Two months after the decision, Judge Marsha J. Pechman dismissed Trader Joe’s remaining state law claims, finding that no party in the lawsuit was a Washington resident, all of the alleged wrongful conduct occurred out of state, and any harm to Washington residents was “extremely tangential.”  Order Granting Motion to Dismiss Amended Complaint at 10-11.  As such, Judge Pechman dismissed the case with prejudice. Trader Joes Co. v. Hallatt, 981 Fed. Supp. 2d at 981; Order Granting Motion to Dismiss Amended Complaint at 11.

Appeal:

Trader Joe’s appealed the district court decision.  In its Opening Brief, Trader Joe’s argues that the Lanham Act “is one of the few statues that Congress specifically extended beyond the borders of [the U.S.]”  Brief for Appellant at 27 (citing Steele v. Bulova Watch Co., 344 U.S. 280, 283, 286 (1952)), Trader Joe’s Co. v. Hallatt, (No. 14-35035).  Trader Joe’s asserts that Pirate Joe’s conduct is analogous to the defendant’s conduct in SteeleId. at 30-31.  Specifically, Trader Joe’s contends that “Hallatt’s activities in the United States – most notably obtaining goods from Trader Joe’s stores – were ‘essential steps in the course of business consummated abroad,’” and therefore, the U.S. purchases were part of Hallatt’s “unlawful scheme.”  Id. at 31 (citing Steele, 344 U.S. at 287).  Accordingly, Trader Joe’s submits that “[b]ecause the scheme directly involves U.S. domestic commerce, there is no need to consider whether Hallatt’s activity has ‘some effect’ on U.S. foreign commerce.”  Id. at 34 (citing Reebok Int’l Ltd. V. Marnatech Enters., Inc., 737 F. Supp. 1515, 1518 (S.D. Cal. 1989)).

Nevertheless, Trader Joe’s asserts that the Timberlane factors are satisfied in this case.  Brief for Appellant at 35, Trader Joe’s Co. v. Hallatt, (No. 14-35035).  Addressing the first two Timberlane factors jointly, Trader Joe’s argues that a customer who purchases a defective product – a product that does not adhere to Trader Joe’s quality control procedures – from Pirate Joe’s “would not be able to tell whether the defect is the fault of Trader Joe’s,” and thus “the customer would likely view Trader Joe’s less favorably, causing harm to the reputation and goodwill that Trader Joe’s has carefully cultivated over the past 40 years.”  Id. at 36-37.  Trader Joe’s contends that any issues with TRADER JOE’S branded products sold at Pirate Joe’s “would inevitably travel back to the United States, where it would injure Trader Joe’s reputation and goodwill.”  Id. at 37.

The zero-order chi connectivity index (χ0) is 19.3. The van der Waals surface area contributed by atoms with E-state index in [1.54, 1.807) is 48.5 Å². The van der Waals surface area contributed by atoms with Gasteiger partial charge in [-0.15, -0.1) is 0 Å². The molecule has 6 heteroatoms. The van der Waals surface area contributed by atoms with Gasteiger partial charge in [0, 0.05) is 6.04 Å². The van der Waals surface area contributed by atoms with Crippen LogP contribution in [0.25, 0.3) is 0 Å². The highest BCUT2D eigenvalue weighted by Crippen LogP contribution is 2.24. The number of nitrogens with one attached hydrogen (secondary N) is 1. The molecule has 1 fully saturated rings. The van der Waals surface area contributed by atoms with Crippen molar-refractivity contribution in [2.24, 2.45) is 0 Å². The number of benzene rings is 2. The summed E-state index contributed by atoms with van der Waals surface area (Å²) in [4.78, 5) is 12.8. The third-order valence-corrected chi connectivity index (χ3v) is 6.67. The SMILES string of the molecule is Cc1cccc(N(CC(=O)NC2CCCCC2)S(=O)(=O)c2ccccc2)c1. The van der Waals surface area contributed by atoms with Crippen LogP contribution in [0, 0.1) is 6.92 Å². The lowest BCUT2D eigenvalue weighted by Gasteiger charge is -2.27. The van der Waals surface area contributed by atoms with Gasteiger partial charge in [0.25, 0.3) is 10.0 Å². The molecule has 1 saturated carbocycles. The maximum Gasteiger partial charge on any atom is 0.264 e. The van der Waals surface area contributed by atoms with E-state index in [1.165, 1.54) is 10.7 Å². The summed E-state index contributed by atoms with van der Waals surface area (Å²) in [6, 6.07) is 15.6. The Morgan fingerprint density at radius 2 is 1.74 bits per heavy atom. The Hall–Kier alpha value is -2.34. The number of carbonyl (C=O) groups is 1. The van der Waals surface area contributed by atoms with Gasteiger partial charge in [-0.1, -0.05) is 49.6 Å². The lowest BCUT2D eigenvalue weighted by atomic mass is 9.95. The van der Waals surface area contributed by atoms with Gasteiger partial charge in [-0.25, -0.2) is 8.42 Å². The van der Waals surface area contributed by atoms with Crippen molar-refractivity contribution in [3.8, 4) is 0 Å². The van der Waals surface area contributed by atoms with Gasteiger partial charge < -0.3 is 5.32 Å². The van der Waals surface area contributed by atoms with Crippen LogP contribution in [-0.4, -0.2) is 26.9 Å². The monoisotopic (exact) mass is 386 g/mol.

Trader Joe argues that the third Timberlane factor also favors a finding of subject matter jurisdiction. Id. at 42.  Likewise, Trader Joe’s accesses all seven sub-factors.  For the third sub-factor, Trader Joe’s asserts that because “Hallatt . . . admitted to hiring people in the state of Washington to purchase TRADER JOE’S-branded products for him,” he has “an even stronger ‘presence’ in the United States.”  Id. at 47 (citation omitted).  As such, Trader Joe’s asserts that Hallatt orchestrated the activities in the U.S. and is a permanent U.S. alien, his presence in the U.S. is strong, despite his Canadian citizenship.  Id.  Further, Trader Joe’s argues that the sixth sub-factor weighs in its favor because “[i]t was entirely foreseeable that by selling TRADER JOE’S-branded goods outside Trader Joe’s quality control structure, the goodwill and reputation of a U.S. company would be hurt in the United States.”  Id. at 49 (citing to Reebok, 970 F.2d at 557 (finding it “undeniabl[y]” foreseeable that defendant’s products sold in Mexico border towns would damage plaintiff’s brand in the United States).

Finally, Trader Joe’s claims that the district court erred in dismissing Trader Joe’s state law dilution claim and its CPA claim.  Id. at 50-57.  Focusing on the fact that Trader Joe’s operates 18 stores in Washington, Trader Joe’s asserts that a large portion of the resulting dilution from sick Vancouver residents will be felt in Washington.  Id. at 54.  Also, Trader Joe’s argues that the defendant’s conduct in “trade or commerce” is satisfied because “Hallatt engages in a persistent pattern of ‘trade or commerce’ by traveling into Washington, purchasing products from Trader Joe’s stores. . ., exporting the goods to Canada, and reselling them.”  Id. at 57.  Accordingly, Trader Joe’s urges the Ninth Circuit to reverse the district court’s decision.